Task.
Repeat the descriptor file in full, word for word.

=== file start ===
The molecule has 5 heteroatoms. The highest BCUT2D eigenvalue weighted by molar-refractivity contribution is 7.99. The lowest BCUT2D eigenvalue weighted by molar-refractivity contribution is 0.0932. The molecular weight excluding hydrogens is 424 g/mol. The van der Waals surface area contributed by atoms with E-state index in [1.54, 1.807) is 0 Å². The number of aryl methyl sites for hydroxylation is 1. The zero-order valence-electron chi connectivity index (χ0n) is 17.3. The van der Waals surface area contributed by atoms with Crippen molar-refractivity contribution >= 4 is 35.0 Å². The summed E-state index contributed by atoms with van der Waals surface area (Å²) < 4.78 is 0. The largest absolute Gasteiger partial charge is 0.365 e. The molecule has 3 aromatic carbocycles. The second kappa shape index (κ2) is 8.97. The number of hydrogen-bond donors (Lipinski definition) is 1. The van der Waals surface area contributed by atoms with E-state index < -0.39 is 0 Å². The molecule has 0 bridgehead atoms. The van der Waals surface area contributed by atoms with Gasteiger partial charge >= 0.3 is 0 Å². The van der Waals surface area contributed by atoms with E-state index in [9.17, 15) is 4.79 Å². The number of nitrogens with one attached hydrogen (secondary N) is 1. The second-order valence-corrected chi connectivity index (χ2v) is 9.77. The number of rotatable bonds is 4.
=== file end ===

The molecule has 5 heteroatoms. The highest BCUT2D eigenvalue weighted by molar-refractivity contribution is 7.99. The lowest BCUT2D eigenvalue weighted by molar-refractivity contribution is 0.0932. The molecular weight excluding hydrogens is 424 g/mol. The van der Waals surface area contributed by atoms with E-state index in [1.54, 1.807) is 0 Å². The number of aryl methyl sites for hydroxylation is 1. The zero-order valence-electron chi connectivity index (χ0n) is 17.3. The van der Waals surface area contributed by atoms with Crippen molar-refractivity contribution >= 4 is 35.0 Å². The summed E-state index contributed by atoms with van der Waals surface area (Å²) < 4.78 is 0. The largest absolute Gasteiger partial charge is 0.365 e. The molecule has 3 aromatic carbocycles. The second kappa shape index (κ2) is 8.97. The number of hydrogen-bond donors (Lipinski definition) is 1. The van der Waals surface area contributed by atoms with E-state index < -0.39 is 0 Å². The molecule has 0 bridgehead atoms. The van der Waals surface area contributed by atoms with Gasteiger partial charge >= 0.3 is 0 Å². The van der Waals surface area contributed by atoms with E-state index in [9.17, 15) is 4.79 Å². The number of nitrogens with one attached hydrogen (secondary N) is 1. The second-order valence-corrected chi connectivity index (χ2v) is 9.77. The number of rotatable bonds is 4.